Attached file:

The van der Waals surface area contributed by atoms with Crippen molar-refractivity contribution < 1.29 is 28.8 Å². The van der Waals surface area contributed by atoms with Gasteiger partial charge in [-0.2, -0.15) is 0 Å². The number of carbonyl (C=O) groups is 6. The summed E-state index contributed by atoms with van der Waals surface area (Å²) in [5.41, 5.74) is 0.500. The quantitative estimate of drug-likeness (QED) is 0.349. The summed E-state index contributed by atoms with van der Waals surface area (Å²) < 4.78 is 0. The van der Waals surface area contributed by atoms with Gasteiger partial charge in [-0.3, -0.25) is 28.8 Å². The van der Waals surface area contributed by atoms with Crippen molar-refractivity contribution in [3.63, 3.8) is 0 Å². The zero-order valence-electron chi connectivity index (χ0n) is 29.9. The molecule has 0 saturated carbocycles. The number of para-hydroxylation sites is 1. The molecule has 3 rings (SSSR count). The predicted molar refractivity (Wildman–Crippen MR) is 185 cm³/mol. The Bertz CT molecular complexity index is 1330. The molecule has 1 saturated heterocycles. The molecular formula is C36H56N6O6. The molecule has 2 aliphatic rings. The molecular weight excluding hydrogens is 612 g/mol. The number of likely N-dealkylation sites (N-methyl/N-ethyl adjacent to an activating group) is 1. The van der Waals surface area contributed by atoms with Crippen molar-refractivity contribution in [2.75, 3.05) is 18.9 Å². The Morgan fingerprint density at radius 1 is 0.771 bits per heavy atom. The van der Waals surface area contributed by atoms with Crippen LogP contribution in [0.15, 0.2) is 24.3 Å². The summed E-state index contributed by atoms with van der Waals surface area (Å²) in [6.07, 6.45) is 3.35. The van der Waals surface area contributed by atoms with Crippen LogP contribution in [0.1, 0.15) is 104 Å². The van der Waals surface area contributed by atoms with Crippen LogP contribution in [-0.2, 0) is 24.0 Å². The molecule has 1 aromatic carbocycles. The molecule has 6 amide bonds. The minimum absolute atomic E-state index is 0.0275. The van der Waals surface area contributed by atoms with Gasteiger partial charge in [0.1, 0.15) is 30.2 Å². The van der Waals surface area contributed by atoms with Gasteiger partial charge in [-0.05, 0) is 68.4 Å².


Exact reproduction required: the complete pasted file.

The van der Waals surface area contributed by atoms with Crippen molar-refractivity contribution < 1.29 is 28.8 Å². The van der Waals surface area contributed by atoms with Gasteiger partial charge in [-0.2, -0.15) is 0 Å². The number of carbonyl (C=O) groups is 6. The summed E-state index contributed by atoms with van der Waals surface area (Å²) in [5.41, 5.74) is 0.500. The quantitative estimate of drug-likeness (QED) is 0.349. The summed E-state index contributed by atoms with van der Waals surface area (Å²) < 4.78 is 0. The van der Waals surface area contributed by atoms with Gasteiger partial charge in [-0.3, -0.25) is 28.8 Å². The van der Waals surface area contributed by atoms with Crippen molar-refractivity contribution in [3.63, 3.8) is 0 Å². The zero-order valence-electron chi connectivity index (χ0n) is 29.9. The molecule has 0 saturated carbocycles. The number of para-hydroxylation sites is 1. The molecule has 3 rings (SSSR count). The predicted molar refractivity (Wildman–Crippen MR) is 185 cm³/mol. The Bertz CT molecular complexity index is 1330. The molecule has 1 saturated heterocycles. The molecular formula is C36H56N6O6. The molecule has 2 aliphatic rings. The molecular weight excluding hydrogens is 612 g/mol. The number of likely N-dealkylation sites (N-methyl/N-ethyl adjacent to an activating group) is 1. The van der Waals surface area contributed by atoms with Crippen molar-refractivity contribution in [2.75, 3.05) is 18.9 Å². The Morgan fingerprint density at radius 1 is 0.771 bits per heavy atom. The van der Waals surface area contributed by atoms with Crippen LogP contribution in [0.15, 0.2) is 24.3 Å². The summed E-state index contributed by atoms with van der Waals surface area (Å²) in [6.07, 6.45) is 3.35. The van der Waals surface area contributed by atoms with Crippen LogP contribution in [0.1, 0.15) is 104 Å². The van der Waals surface area contributed by atoms with Crippen LogP contribution in [-0.2, 0) is 24.0 Å². The molecule has 1 aromatic carbocycles. The molecule has 6 amide bonds. The minimum absolute atomic E-state index is 0.0275. The van der Waals surface area contributed by atoms with Gasteiger partial charge in [0.1, 0.15) is 30.2 Å². The van der Waals surface area contributed by atoms with Gasteiger partial charge in [-0.05, 0) is 68.4 Å².